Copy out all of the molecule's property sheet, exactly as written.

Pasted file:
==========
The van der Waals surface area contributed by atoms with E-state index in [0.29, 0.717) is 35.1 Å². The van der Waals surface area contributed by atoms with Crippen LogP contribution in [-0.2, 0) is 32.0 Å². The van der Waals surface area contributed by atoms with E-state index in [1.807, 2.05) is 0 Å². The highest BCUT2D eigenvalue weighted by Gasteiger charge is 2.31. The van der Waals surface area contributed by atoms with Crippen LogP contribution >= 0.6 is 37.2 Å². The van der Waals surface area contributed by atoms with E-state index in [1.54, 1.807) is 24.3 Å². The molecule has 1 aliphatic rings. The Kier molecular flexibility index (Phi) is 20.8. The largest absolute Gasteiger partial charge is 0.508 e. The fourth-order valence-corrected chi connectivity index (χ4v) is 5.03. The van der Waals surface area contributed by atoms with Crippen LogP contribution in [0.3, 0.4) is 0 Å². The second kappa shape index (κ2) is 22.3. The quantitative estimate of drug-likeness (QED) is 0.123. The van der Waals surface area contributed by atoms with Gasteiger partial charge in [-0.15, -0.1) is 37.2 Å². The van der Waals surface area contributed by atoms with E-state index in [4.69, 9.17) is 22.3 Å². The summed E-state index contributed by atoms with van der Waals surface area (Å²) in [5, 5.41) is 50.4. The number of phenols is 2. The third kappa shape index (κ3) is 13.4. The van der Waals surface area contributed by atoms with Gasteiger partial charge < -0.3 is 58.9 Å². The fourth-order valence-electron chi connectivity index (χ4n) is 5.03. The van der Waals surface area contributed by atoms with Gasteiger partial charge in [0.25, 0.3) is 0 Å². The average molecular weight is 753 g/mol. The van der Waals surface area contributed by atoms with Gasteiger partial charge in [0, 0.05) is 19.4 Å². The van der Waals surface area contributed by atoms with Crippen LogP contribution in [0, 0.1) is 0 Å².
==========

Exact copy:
The van der Waals surface area contributed by atoms with E-state index in [0.29, 0.717) is 35.1 Å². The van der Waals surface area contributed by atoms with Crippen LogP contribution in [-0.2, 0) is 32.0 Å². The van der Waals surface area contributed by atoms with E-state index in [1.807, 2.05) is 0 Å². The highest BCUT2D eigenvalue weighted by Gasteiger charge is 2.31. The van der Waals surface area contributed by atoms with Crippen LogP contribution >= 0.6 is 37.2 Å². The van der Waals surface area contributed by atoms with E-state index in [1.54, 1.807) is 24.3 Å². The molecule has 1 aliphatic rings. The Kier molecular flexibility index (Phi) is 20.8. The largest absolute Gasteiger partial charge is 0.508 e. The fourth-order valence-corrected chi connectivity index (χ4v) is 5.03. The van der Waals surface area contributed by atoms with Crippen LogP contribution in [0.3, 0.4) is 0 Å². The second kappa shape index (κ2) is 22.3. The quantitative estimate of drug-likeness (QED) is 0.123. The van der Waals surface area contributed by atoms with Gasteiger partial charge in [-0.15, -0.1) is 37.2 Å². The van der Waals surface area contributed by atoms with E-state index in [4.69, 9.17) is 22.3 Å². The summed E-state index contributed by atoms with van der Waals surface area (Å²) in [5, 5.41) is 50.4. The number of phenols is 2. The third kappa shape index (κ3) is 13.4. The van der Waals surface area contributed by atoms with Gasteiger partial charge < -0.3 is 58.9 Å². The fourth-order valence-electron chi connectivity index (χ4n) is 5.03. The van der Waals surface area contributed by atoms with Gasteiger partial charge in [0.25, 0.3) is 0 Å². The average molecular weight is 753 g/mol. The van der Waals surface area contributed by atoms with Gasteiger partial charge in [0, 0.05) is 19.4 Å². The van der Waals surface area contributed by atoms with Crippen LogP contribution in [0, 0.1) is 0 Å².